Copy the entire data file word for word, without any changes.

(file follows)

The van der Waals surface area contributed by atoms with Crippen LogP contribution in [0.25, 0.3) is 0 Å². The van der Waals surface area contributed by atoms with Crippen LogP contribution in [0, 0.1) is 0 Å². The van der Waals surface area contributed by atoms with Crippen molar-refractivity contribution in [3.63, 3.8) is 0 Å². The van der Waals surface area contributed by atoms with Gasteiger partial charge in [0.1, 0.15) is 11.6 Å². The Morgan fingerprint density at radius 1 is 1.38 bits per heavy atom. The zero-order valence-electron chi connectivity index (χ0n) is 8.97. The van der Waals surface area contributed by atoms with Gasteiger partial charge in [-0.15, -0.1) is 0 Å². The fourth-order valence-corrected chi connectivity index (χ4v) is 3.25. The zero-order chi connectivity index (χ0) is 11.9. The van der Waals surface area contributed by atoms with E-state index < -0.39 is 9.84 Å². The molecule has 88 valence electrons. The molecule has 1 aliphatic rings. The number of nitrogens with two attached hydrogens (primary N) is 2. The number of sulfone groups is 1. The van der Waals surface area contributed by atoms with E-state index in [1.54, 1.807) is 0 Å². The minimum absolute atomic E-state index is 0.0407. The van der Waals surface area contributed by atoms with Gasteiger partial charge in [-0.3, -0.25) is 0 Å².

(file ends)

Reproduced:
The van der Waals surface area contributed by atoms with Crippen LogP contribution in [0.25, 0.3) is 0 Å². The van der Waals surface area contributed by atoms with Crippen LogP contribution in [0, 0.1) is 0 Å². The van der Waals surface area contributed by atoms with Crippen molar-refractivity contribution in [3.63, 3.8) is 0 Å². The van der Waals surface area contributed by atoms with Gasteiger partial charge in [0.1, 0.15) is 11.6 Å². The Morgan fingerprint density at radius 1 is 1.38 bits per heavy atom. The zero-order valence-electron chi connectivity index (χ0n) is 8.97. The van der Waals surface area contributed by atoms with Gasteiger partial charge in [-0.15, -0.1) is 0 Å². The fourth-order valence-corrected chi connectivity index (χ4v) is 3.25. The zero-order chi connectivity index (χ0) is 11.9. The van der Waals surface area contributed by atoms with E-state index < -0.39 is 9.84 Å². The molecule has 88 valence electrons. The molecule has 1 aliphatic rings. The number of nitrogens with two attached hydrogens (primary N) is 2. The number of sulfone groups is 1. The van der Waals surface area contributed by atoms with E-state index in [1.54, 1.807) is 0 Å². The minimum absolute atomic E-state index is 0.0407. The van der Waals surface area contributed by atoms with Gasteiger partial charge in [-0.3, -0.25) is 0 Å².